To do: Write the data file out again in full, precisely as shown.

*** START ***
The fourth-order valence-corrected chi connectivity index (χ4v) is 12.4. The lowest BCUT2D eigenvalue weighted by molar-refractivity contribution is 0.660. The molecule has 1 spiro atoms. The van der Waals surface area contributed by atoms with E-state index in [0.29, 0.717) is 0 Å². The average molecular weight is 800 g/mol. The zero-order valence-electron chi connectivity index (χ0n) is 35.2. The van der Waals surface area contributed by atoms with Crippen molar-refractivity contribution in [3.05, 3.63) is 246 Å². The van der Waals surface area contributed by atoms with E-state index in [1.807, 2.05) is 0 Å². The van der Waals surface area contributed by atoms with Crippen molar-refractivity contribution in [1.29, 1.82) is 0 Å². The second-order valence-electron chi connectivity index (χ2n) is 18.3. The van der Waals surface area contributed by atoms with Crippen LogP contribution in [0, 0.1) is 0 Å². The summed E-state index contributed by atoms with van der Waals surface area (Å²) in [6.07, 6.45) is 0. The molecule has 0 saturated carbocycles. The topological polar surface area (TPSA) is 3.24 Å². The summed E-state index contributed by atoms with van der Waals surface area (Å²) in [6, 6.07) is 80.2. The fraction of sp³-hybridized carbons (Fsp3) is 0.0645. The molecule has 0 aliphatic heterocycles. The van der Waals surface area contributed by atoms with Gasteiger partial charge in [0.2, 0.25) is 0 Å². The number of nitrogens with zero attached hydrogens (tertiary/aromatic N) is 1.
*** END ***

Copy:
The fourth-order valence-corrected chi connectivity index (χ4v) is 12.4. The lowest BCUT2D eigenvalue weighted by molar-refractivity contribution is 0.660. The molecule has 1 spiro atoms. The van der Waals surface area contributed by atoms with E-state index in [0.29, 0.717) is 0 Å². The average molecular weight is 800 g/mol. The zero-order valence-electron chi connectivity index (χ0n) is 35.2. The van der Waals surface area contributed by atoms with Crippen molar-refractivity contribution in [3.05, 3.63) is 246 Å². The van der Waals surface area contributed by atoms with E-state index in [1.807, 2.05) is 0 Å². The van der Waals surface area contributed by atoms with Crippen molar-refractivity contribution in [1.29, 1.82) is 0 Å². The second-order valence-electron chi connectivity index (χ2n) is 18.3. The van der Waals surface area contributed by atoms with Crippen LogP contribution in [0, 0.1) is 0 Å². The summed E-state index contributed by atoms with van der Waals surface area (Å²) in [6.07, 6.45) is 0. The molecule has 0 saturated carbocycles. The topological polar surface area (TPSA) is 3.24 Å². The summed E-state index contributed by atoms with van der Waals surface area (Å²) in [6, 6.07) is 80.2. The fraction of sp³-hybridized carbons (Fsp3) is 0.0645. The molecule has 0 aliphatic heterocycles. The van der Waals surface area contributed by atoms with Gasteiger partial charge in [0.2, 0.25) is 0 Å². The number of nitrogens with zero attached hydrogens (tertiary/aromatic N) is 1.